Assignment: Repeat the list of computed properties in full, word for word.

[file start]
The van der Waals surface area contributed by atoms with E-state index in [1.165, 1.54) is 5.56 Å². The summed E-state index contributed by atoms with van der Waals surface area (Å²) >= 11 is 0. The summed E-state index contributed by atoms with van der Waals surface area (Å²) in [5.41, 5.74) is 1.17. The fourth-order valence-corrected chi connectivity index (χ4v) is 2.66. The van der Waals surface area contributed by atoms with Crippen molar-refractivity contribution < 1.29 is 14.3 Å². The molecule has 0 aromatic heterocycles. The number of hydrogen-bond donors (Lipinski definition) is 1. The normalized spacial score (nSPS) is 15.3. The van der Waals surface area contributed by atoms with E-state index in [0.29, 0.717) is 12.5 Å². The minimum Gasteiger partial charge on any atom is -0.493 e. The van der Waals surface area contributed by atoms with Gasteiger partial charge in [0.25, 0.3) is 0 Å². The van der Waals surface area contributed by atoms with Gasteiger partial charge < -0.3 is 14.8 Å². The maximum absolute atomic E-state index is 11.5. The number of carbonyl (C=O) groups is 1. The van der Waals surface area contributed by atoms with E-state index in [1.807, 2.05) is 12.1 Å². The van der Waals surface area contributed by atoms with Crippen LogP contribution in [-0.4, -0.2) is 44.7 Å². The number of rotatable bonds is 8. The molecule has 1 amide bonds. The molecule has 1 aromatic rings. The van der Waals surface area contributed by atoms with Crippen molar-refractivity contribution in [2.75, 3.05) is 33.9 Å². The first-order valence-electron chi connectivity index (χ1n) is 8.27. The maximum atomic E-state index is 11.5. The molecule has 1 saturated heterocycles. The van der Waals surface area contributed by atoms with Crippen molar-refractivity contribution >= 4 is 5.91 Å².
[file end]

The van der Waals surface area contributed by atoms with E-state index in [1.165, 1.54) is 5.56 Å². The summed E-state index contributed by atoms with van der Waals surface area (Å²) >= 11 is 0. The summed E-state index contributed by atoms with van der Waals surface area (Å²) in [5.41, 5.74) is 1.17. The fourth-order valence-corrected chi connectivity index (χ4v) is 2.66. The van der Waals surface area contributed by atoms with Crippen molar-refractivity contribution < 1.29 is 14.3 Å². The molecule has 0 aromatic heterocycles. The number of hydrogen-bond donors (Lipinski definition) is 1. The normalized spacial score (nSPS) is 15.3. The van der Waals surface area contributed by atoms with E-state index in [0.29, 0.717) is 12.5 Å². The minimum Gasteiger partial charge on any atom is -0.493 e. The van der Waals surface area contributed by atoms with Gasteiger partial charge in [0.25, 0.3) is 0 Å². The van der Waals surface area contributed by atoms with Gasteiger partial charge < -0.3 is 14.8 Å². The maximum absolute atomic E-state index is 11.5. The number of carbonyl (C=O) groups is 1. The van der Waals surface area contributed by atoms with E-state index in [1.807, 2.05) is 12.1 Å². The van der Waals surface area contributed by atoms with Crippen LogP contribution in [-0.4, -0.2) is 44.7 Å². The number of rotatable bonds is 8. The molecule has 1 amide bonds. The molecule has 1 aromatic rings. The van der Waals surface area contributed by atoms with Crippen molar-refractivity contribution in [2.75, 3.05) is 33.9 Å². The first-order valence-electron chi connectivity index (χ1n) is 8.27. The maximum atomic E-state index is 11.5. The molecule has 1 saturated heterocycles. The van der Waals surface area contributed by atoms with Crippen molar-refractivity contribution >= 4 is 5.91 Å².